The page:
New Neural Implant Helps Paralyzed Rats Walk Again (Video)

e-dura feat

A new technology, known as the e-Dura, has been labeled as “groundbreaking” after successfully giving paralyzed rats the ability to walk. The new technology is flexible and stretchy, allowing it to be implanted directly on the spinal chord with maximum comfort for the patient. The e-Dura also mimics the tissue around the spine (known as dura mater), so the body doesn’t reject the implant’s presence. According to The Telegraph… “It closely imitates the mechanical properties of living tissue, and can simultaneously deliver

New Study: Human Activity Has Propelled the Earth Past 4 of 9 “Planetary Boundaries”

planetary boundaries feat

In 2009, a group of scientists from Stockholm University published a paper outlining nine different “planetary boundaries”. The boundaries set theoretical limits on just how much we could alter the Earth’s environment before destabilizing it, including things like ozone depletion, forest cover and freshwater consumption. For the last few years, a team of 18 researchers from all over the world has been conducting a follow-up study to determine how close we actually are to those boundaries today. According to their recently published research, we have

Watch the Explosive Crash Landing of SpaceX’s Falcon 9 Rocket Test Last Week (Video)

falcon 9 crash land

Last week, SpaceX attempted to do something that few people had ever even thought of doing before: launching a rocket to deploy a supply ship to the International Space Station, and then landing said rocket on a football field-sized barge in the middle of the Atlantic Ocean. Everything went according to plan until the very end of the test flight. Shortly after the Falcon was scheduled to land, SpaceX CEO Elon Musk made the following tweet: Rocket made it to drone spaceport ship, but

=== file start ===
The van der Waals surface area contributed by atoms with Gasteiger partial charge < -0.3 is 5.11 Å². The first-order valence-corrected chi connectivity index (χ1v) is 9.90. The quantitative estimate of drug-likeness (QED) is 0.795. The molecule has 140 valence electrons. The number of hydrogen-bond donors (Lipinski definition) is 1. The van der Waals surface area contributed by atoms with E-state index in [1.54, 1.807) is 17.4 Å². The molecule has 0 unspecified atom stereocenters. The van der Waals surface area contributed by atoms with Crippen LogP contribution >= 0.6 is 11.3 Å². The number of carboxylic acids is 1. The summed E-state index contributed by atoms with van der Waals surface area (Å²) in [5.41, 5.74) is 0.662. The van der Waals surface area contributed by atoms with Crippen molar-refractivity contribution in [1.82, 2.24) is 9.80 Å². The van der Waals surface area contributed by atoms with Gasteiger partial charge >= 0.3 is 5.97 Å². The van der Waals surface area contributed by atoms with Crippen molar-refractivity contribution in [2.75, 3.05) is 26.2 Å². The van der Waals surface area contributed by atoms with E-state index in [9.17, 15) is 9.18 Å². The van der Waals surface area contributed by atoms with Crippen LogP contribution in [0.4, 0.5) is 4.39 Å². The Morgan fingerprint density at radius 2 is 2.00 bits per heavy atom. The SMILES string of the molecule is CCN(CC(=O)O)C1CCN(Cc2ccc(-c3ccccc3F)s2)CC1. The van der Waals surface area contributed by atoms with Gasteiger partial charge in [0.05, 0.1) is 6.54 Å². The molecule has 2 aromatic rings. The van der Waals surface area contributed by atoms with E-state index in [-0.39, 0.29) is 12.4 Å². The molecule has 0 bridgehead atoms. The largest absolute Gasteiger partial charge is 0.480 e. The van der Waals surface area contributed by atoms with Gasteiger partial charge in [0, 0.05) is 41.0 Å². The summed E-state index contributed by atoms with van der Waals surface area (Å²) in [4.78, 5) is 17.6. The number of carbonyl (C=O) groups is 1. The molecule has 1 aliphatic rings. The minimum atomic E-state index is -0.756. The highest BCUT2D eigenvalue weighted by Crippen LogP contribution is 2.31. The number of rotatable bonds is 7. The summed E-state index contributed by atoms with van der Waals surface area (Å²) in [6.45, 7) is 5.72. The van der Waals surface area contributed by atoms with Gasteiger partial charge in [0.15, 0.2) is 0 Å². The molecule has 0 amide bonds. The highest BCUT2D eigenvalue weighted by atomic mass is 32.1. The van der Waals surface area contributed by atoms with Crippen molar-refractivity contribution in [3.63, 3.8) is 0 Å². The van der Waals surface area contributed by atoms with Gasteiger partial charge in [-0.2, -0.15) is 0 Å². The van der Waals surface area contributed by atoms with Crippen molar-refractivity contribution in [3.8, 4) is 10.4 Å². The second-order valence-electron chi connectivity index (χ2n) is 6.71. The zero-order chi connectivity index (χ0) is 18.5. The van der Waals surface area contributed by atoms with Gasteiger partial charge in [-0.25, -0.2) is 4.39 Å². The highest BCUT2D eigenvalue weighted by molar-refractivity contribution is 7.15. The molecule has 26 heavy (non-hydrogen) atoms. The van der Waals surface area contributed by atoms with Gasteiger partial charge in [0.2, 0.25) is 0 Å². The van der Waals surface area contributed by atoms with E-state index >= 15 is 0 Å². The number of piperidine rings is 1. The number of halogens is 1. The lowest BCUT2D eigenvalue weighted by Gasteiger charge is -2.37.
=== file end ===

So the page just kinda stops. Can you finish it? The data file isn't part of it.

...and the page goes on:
World’s Largest Indoor Farm Produces 100x More Food While Using 99% Less Water

indoor farm feat

Humans have spent around 10,000 years mastering the art of farming. But one thing we  have yet to figure out is how to prevent the destruction of crops as a result of natural weather-related disasters, like severe droughts and violent storms. Shigeharu Shimamura, a plant physiologist and indoor farmer based in eastern Japan, thinks he may have solved that problem. Shimamura got the idea to pursue indoor farming when, as a teenager, he came across a “vegetable factory” at Expo ’85 (an international science and technology

New Study: Two-Thirds of Cancer Cases Can Be Attributed to Bad Luck

cancer feat

It seems like every day there’s some new study claiming that this, that or the other causes cancer. First it was cell phones and aspartame, then it was processed foods and GMOs. While all of those things may very well play a role in the development of cancers, new research indicates that the majority of cancer cases can be attributed to random mutations that occur in DNA when cells divide. The study was carried out by Johns Hopkins University School of Medicine. According